The Biblical Tels
The Hebrew term "Tel" refers to the type of ancient urban settlement sites that were widespread in the Middle East. A tel was surrounded by earthen embankments and walls, giving it a distinctive mountain-like appearance.
In 1972, UNESCO (the United Nations Educational, Scientific and Cultural Organization) ratified a convention to protect world heritage sites (WHS). The government of Israel ratified the convention in 2000. The Biblical tels of Megiddo, Hazor and Beer Sheba - three out of some 200 archeological tel sites in the Land of Israel - were added to the WHS list in 2005.
The Megiddo archeological site was inhabited from approximately 7000 BC to 586 BC - the same time as the destruction of the First Israelite Temple in Jerusalem by the Babylonians, and subsequent fall of Israelite rule and exile. It was an important fortified city astride the main route from Egypt to Syria and Mesopotamia. During King Solomon's reign it was a regional capital. During King Ahab's time it served as a transportation hub with stables for hundreds of horses. The Book of Revelation of John mentions apocalyptic military amassment at Armageddon, a name derived from Har Megiddo (Hebrew) meaning Mount of Megiddo.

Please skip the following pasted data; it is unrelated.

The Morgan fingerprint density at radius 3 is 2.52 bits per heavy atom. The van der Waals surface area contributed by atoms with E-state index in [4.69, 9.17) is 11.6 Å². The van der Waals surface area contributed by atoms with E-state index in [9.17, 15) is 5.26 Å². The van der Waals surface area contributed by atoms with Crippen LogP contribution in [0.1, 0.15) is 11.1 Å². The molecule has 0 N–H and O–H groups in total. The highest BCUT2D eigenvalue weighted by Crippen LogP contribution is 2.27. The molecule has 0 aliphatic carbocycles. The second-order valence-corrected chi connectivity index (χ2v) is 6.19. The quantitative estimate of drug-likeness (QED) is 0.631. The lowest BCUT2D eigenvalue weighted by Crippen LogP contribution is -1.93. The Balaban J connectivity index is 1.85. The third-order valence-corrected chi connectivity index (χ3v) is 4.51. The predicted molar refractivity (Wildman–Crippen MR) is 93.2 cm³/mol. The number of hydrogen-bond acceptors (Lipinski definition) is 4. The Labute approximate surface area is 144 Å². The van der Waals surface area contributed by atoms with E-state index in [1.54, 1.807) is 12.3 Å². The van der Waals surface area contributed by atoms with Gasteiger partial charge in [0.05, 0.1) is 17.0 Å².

Hazor, a Canaanite city, became prominent in the late 18th century BC and was the largest and most important city in the region for hundreds of years until it was destroyed in the 12th century BC. It regained its status as an important city during the period of the United Kingdom and the Kingdom of Israel. It was destroyed by the Assyrians in 732 BC.
Beer Sheba marked the southern boundary of the United Kingdom of Israel and Judah when it was first built as a fortified city. It was rebuilt in the 8th century BC, and reconstructed again at the end of that century, apparently during the reign of the Judean King Hizkiyahu. It was destroyed, apparently by the Assyrians, in 701 BC.
The stamp was issued in 2008. Designer: Ronen Goldberg.